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Re: This posting demonstrates one of the centr al issues in analytics today ...

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  • Debora Geary
    Which begs the question.... where are all the web analytics Girls??? This list is definitely guy heavy... :-P! ... All joking aside. I too have seen a
    Message 1 of 4 , Feb 23, 2005
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      Which begs the question.... where are all the web analytics
      Girls??? This list is definitely guy heavy... :-P!

      --- In webanalytics@yahoogroups.com, Ross Jenkins <analytx101@y...>
      wrote:
      > I am glad you said it first..this is a very very positive trend.
      All joking aside. I too have seen a dramatic increase in requests
      for Web Analytic Guys..many other verticals beyond retail are
      simply 'getting it'. It is also reflected positively in salary and I
      think we will continue to see a trend in demand over the next few
      years as WA takes center stage as the clearinghouse tool for web
      performance managers.
      >
      > Become a part of the WAA group ASAP and continue the momentum.
      >
      >
      > Michael Horn <mhorn@n...> wrote:
      > This is a very interesting thread, and to tie us back to
      > the so-called $64,000 question, have there been any salary
      > surveys of our fast-growing field?
      >
      > Do we forsee bidding wars for our services? Black market
      > analytics dealers? Militias for hire brandishing slide
      > rules and Excel toolbars?
      >
      > Answer quickly -- before my boss joins the list!
      >
      > Cheers,
      > Michael
      >
      > Michael D. Horn | npr online analyst | mhorn@n... | 202.513.2458
      >
      >
      > -----Original Message-----
      > From: Chris Grant [mailto:chrisgrantaa@y...]
      > Sent: Wednesday, February 23, 2005 12:26 AM
      > To: webanalytics@yahoogroups.com
      > Subject: [webanalytics] Re: This posting demonstrates one of the
      central
      > issues in analytics today ...
      >
      > The 300 jobs collapse down to 17-25 actual analytics jobs, more or
      > less. I agree with Debora and Eric about 1) too few people and 2)
      > insufficient or inappropriate skills. But lately I don't think
      it's
      > exceptional.
      >
      > By coincidence I spent some time last week paring down the
      > www.indeed.com listings (to give my manager some perspective
      > although it ended up giving ME pause). The 270+ listings had tons
      > of duplicates and jobs in which w.a. was only a small part. It
      > ended up like this:
      > - 17 jobs I'd consider to be web analytics positions
      > - 8 interactive agency jobs with a good proportion of web
      > analytics
      > - 26 marketing jobs with a web analytics aspect
      > - 9 search engine marketing jobs with some analytics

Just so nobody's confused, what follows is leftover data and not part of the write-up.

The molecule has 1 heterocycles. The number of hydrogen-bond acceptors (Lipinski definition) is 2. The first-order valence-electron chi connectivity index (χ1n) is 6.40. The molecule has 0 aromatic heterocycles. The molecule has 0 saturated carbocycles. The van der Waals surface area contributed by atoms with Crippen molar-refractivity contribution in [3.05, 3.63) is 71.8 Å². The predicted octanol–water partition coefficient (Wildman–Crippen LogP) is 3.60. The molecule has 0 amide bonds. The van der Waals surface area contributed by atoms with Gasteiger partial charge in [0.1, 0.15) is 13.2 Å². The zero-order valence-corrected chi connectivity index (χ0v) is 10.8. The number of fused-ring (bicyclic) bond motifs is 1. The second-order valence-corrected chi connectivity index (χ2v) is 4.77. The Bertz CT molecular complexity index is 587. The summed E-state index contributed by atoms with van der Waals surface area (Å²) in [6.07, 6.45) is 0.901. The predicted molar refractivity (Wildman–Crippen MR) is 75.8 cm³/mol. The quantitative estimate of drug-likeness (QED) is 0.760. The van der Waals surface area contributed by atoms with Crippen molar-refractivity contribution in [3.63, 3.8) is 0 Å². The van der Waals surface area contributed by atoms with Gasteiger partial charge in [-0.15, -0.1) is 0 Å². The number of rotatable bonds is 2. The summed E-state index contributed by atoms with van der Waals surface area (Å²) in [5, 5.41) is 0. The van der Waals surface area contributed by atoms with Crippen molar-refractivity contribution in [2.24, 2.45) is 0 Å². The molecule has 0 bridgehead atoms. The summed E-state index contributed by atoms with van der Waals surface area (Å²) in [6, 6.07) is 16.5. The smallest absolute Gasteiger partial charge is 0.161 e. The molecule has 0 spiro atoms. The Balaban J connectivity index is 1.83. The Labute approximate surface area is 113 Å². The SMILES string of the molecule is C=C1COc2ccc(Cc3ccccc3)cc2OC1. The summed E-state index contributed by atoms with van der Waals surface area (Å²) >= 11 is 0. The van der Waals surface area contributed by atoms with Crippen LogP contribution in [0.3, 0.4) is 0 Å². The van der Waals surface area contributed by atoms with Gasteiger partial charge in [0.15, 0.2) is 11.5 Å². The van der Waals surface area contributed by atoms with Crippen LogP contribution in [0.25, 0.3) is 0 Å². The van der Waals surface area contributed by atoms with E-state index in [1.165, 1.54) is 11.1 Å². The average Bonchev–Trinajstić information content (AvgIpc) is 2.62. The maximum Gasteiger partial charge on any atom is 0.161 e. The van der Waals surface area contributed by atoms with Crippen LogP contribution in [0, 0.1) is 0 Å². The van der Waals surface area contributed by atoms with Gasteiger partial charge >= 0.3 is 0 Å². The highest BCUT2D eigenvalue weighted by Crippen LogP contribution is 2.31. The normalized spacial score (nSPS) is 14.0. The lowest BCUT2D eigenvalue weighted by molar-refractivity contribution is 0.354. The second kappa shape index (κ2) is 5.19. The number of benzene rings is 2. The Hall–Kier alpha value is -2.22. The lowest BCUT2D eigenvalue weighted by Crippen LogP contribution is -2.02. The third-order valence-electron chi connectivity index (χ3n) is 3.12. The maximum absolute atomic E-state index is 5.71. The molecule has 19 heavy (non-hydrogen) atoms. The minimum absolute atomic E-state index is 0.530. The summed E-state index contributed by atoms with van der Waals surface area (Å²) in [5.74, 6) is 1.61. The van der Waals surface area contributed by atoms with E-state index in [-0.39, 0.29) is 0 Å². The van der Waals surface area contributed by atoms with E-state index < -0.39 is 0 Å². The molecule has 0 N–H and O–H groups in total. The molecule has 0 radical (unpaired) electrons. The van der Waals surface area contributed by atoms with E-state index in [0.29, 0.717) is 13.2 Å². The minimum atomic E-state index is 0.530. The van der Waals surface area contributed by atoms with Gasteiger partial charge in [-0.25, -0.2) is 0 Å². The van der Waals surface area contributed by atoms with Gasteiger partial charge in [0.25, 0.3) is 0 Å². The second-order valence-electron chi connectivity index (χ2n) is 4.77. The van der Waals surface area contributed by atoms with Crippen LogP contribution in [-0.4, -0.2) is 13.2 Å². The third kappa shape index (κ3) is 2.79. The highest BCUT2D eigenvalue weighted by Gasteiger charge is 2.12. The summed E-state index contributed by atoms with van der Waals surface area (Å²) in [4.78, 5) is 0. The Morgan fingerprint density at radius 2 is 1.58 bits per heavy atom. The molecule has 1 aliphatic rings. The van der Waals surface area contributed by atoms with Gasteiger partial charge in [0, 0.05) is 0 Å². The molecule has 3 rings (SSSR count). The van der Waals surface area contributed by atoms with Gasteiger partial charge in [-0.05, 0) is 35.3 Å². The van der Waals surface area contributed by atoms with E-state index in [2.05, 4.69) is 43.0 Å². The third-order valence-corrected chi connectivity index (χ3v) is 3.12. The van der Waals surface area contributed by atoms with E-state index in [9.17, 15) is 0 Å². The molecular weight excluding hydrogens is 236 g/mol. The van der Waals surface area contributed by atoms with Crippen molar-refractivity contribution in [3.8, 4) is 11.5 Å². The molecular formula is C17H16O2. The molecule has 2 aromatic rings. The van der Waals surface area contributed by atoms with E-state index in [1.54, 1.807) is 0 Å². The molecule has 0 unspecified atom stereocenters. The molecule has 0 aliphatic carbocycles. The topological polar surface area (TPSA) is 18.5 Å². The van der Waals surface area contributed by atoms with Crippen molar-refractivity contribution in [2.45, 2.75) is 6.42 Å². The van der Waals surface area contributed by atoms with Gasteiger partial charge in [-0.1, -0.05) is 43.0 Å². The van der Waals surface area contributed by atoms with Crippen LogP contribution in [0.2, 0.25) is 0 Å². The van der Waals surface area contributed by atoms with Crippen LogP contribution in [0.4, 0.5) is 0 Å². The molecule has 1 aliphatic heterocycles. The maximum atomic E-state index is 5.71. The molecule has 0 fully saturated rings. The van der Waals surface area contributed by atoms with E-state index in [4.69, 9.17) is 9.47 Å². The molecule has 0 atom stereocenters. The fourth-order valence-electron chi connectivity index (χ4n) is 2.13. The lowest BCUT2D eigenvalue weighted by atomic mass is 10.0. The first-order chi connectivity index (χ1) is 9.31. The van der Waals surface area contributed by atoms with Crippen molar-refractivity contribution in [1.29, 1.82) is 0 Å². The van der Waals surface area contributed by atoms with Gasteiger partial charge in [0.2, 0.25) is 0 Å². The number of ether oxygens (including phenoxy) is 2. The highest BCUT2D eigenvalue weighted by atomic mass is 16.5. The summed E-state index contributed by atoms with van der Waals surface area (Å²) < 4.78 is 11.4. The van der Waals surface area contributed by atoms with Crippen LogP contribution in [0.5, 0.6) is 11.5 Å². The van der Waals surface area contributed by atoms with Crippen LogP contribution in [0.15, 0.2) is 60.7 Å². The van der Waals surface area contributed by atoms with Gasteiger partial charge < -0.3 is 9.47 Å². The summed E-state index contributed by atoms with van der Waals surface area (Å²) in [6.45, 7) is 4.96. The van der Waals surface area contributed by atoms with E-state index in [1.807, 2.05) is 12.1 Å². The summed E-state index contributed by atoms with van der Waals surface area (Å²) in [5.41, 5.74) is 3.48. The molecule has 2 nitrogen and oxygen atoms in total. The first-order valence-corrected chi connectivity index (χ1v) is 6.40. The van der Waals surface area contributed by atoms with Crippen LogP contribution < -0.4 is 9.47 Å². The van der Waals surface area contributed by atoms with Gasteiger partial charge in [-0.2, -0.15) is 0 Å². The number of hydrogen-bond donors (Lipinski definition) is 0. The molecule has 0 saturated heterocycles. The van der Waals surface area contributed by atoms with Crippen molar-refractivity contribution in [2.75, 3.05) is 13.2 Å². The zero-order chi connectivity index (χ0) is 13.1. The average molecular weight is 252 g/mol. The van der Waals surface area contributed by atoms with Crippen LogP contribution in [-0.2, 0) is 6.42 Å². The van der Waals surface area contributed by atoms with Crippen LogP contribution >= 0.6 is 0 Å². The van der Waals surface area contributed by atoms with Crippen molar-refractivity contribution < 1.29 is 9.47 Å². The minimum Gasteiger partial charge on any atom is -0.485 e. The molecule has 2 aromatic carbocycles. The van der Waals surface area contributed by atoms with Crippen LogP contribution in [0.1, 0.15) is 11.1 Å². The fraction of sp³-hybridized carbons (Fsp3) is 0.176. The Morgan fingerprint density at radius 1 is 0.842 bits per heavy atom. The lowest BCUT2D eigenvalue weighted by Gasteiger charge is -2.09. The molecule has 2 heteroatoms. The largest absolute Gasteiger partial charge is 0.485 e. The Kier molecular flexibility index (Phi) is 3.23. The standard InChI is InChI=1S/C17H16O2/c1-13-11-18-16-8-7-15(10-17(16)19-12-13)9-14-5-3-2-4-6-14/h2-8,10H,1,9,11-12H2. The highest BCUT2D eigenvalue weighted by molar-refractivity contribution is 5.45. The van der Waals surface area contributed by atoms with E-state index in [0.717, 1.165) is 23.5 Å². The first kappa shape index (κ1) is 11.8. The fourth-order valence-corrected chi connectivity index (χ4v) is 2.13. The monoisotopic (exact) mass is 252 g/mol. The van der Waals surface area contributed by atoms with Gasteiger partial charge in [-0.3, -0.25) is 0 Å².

> - 40 web analytics vendor jobs, of which almost half are sales
      > - 15 webmaster or web manager jobs with an analytics aspect
      > - 4 jobs that are analysts, but mostly marketing non-web
      > - 11 jobs that are programming positions where web analytics
      is
      > part of the system
      >
      > Everything's relative (maybe 17's not such a small number for one
      > point in time), so to get the relative view I looked at some other
      > jobs I know something about in specialized subareas within market
      > research, product development, and human interface work, where
      > professional associations are somewhat established or getting
      going,
      > without having reached maturity as a profession.
      >
      > In the end, I feel, and this is just my subjective opinion, that
      > I've been a little overexcited about the state of our little
      field.
      > I didn't see anything remarkable about the scale of demand in
      > w.a. compared to the other professions I looked at. And
      considering
      > that it's not exactly rocket science, I'm just going to settle
      down
      > to do a darn good job at it and not inflate its state or fate.
      > Besides, our automated tools are getting so good that whatever
      > skills I have now will be less important as time goes on, and the
      > current blip in interest will turn into something fairly routine
      > (not unimportant, but routine).
      >
      > Chris Grant
      > Web Analytics Strategist
      > Enlighten - Ann Arbor
      > http://www.enlighten.com
      >
      >
      >
      >
      >
      >
      >
      >
      > ---------------------------------------
      > Web Metrics Discussion Group
      > Moderated by Eric T. Peterson
      > Author, Web Analytics Demystified
      > http://www.webanalyticsdemystified.com
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      > ---------------------------------------
      > Web Metrics Discussion Group
      > Moderated by Eric T. Peterson
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      > http://www.webanalyticsdemystified.com
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